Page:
In 2008, the main reason anybody got a phone was for safety, even among teenagers. That's not true anymore. 43 percent of teenagers now say texting is the #1 reason they get a cell phone. Safety is #2 with 35 percent, while 34 percent of teenagers say they get cell phones to keep in touch with friends.

Texting is also supplanting voice calls -- 22 percent say SMS is easier than a phone call and another 20 percent say it's faster. Voice usage has decreased by 14 percent among teens and is decreasing in all age groups under 55. 18 to 24 year olds use the most minutes, but every age group between 18 and 55 talks on the phone more than the average teenager.

While voice may be on the decline, data and app usage is on the rise. According to Nielsen, data usage among teens has quadrupled, from 14 MB to 62 MB per month.
In a role reversal, teen males use more data than their female counterparts: 75 MB vs. 53 MB of data. App and software downloads also increased by 12 percent among teens in the last year.

These stats are eye-popping, but what's even more amazing is that these numbers only keep rising. Texting, data usage and app downloads are nowhere near their peak, but one has to wonder: how many texts is the average teenager actually capable of sending? What's the limit?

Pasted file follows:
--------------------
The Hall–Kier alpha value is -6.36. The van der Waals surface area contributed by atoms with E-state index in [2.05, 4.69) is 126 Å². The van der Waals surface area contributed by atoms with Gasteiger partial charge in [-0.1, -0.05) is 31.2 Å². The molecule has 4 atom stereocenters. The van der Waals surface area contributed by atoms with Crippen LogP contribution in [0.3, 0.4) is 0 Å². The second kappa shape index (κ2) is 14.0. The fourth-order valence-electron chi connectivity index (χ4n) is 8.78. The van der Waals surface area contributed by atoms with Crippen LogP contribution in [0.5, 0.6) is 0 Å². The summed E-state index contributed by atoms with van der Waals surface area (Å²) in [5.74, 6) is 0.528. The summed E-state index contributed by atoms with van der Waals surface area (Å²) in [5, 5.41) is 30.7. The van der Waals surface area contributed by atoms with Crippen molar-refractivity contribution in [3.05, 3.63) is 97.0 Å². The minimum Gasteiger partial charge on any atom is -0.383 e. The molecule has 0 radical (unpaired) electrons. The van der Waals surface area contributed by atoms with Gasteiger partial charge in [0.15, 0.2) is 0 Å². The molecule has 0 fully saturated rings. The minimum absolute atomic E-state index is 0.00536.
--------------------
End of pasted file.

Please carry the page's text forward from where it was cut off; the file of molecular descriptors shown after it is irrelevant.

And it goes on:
© 2010

Should colleges teach students how to be better Googlers?

Searching For Better Research Habits
[September 29, 2010, from Inside Higher Ed via Library Link of the Day]

Should colleges teach students how to be better Googlers?

Educators who see the popular search engine as antithetical to good research might cringe at the thought of endorsing it to students. But they might not cringe nearly as hard as did attendees of the 2010 Ithaka Sustainable Scholarship Conference when Andrew Asher showed them what happens when students do not learn how to use Google properly. “Students do not have adequate information literacy skills when they come to college, and this goes for even high-achieving students,” said Asher, the lead research anthropologist at the Enthographic Research in Illinois Academic Libraries (ERIAL) Project, which recently studied the search habits of more than 600 Illinois students spanning a range of institutions and demographic groups.

Asher moved swiftly through a few slides featuring excerpts from interviews with students, each eliciting both chuckles and gasps from the audience of librarians and technologists. “I’m just trusting Google to know what are the good resources,” responded one sophomore biology student.

“Of all the students that I interviewed, not a single one of them could give an adequate conceptual definition of how Google returns results,” said Asher. Not even those “who should know better,” like computer science students. The word “magic” came up a lot, he noted.